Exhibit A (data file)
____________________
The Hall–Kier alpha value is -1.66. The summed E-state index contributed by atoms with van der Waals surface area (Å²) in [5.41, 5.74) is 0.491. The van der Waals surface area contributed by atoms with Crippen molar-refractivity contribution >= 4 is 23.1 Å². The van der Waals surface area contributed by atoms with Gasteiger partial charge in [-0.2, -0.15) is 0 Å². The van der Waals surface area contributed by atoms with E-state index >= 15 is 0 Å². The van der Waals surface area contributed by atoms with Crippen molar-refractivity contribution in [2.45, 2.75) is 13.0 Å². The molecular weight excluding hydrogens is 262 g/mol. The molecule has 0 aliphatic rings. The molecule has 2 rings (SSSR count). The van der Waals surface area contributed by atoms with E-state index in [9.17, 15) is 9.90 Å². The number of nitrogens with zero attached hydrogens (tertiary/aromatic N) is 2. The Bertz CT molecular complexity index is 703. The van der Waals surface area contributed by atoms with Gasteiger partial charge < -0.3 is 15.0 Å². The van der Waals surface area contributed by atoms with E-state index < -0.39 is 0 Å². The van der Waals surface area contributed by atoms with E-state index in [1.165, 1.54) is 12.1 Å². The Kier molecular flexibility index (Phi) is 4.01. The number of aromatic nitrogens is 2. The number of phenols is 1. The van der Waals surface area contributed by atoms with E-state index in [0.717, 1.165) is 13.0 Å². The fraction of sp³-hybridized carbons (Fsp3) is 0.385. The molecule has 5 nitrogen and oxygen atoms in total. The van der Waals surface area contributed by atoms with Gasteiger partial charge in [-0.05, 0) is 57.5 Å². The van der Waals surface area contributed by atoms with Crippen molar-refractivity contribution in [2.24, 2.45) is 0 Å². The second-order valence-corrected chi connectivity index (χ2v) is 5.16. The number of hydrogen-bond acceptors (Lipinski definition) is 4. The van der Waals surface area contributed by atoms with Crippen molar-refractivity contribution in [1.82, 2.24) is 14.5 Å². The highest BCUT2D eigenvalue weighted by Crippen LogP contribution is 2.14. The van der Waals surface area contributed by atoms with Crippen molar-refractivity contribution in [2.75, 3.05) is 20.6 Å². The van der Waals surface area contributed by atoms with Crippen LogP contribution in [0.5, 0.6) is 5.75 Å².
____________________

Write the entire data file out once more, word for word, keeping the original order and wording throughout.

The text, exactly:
The Hall–Kier alpha value is -1.66. The summed E-state index contributed by atoms with van der Waals surface area (Å²) in [5.41, 5.74) is 0.491. The van der Waals surface area contributed by atoms with Crippen molar-refractivity contribution >= 4 is 23.1 Å². The van der Waals surface area contributed by atoms with Gasteiger partial charge in [-0.2, -0.15) is 0 Å². The van der Waals surface area contributed by atoms with E-state index >= 15 is 0 Å². The van der Waals surface area contributed by atoms with Crippen molar-refractivity contribution in [2.45, 2.75) is 13.0 Å². The molecular weight excluding hydrogens is 262 g/mol. The molecule has 0 aliphatic rings. The molecule has 2 rings (SSSR count). The van der Waals surface area contributed by atoms with E-state index in [9.17, 15) is 9.90 Å². The number of nitrogens with zero attached hydrogens (tertiary/aromatic N) is 2. The Bertz CT molecular complexity index is 703. The van der Waals surface area contributed by atoms with Gasteiger partial charge < -0.3 is 15.0 Å². The van der Waals surface area contributed by atoms with E-state index < -0.39 is 0 Å². The van der Waals surface area contributed by atoms with E-state index in [1.165, 1.54) is 12.1 Å². The Kier molecular flexibility index (Phi) is 4.01. The number of aromatic nitrogens is 2. The number of phenols is 1. The van der Waals surface area contributed by atoms with E-state index in [0.717, 1.165) is 13.0 Å². The fraction of sp³-hybridized carbons (Fsp3) is 0.385. The molecule has 5 nitrogen and oxygen atoms in total. The van der Waals surface area contributed by atoms with Gasteiger partial charge in [-0.05, 0) is 57.5 Å². The van der Waals surface area contributed by atoms with Crippen molar-refractivity contribution in [2.24, 2.45) is 0 Å². The second-order valence-corrected chi connectivity index (χ2v) is 5.16. The number of hydrogen-bond acceptors (Lipinski definition) is 4. The van der Waals surface area contributed by atoms with Crippen molar-refractivity contribution in [1.82, 2.24) is 14.5 Å². The highest BCUT2D eigenvalue weighted by Crippen LogP contribution is 2.14. The van der Waals surface area contributed by atoms with Crippen molar-refractivity contribution in [2.75, 3.05) is 20.6 Å². The van der Waals surface area contributed by atoms with Crippen LogP contribution in [0.5, 0.6) is 5.75 Å².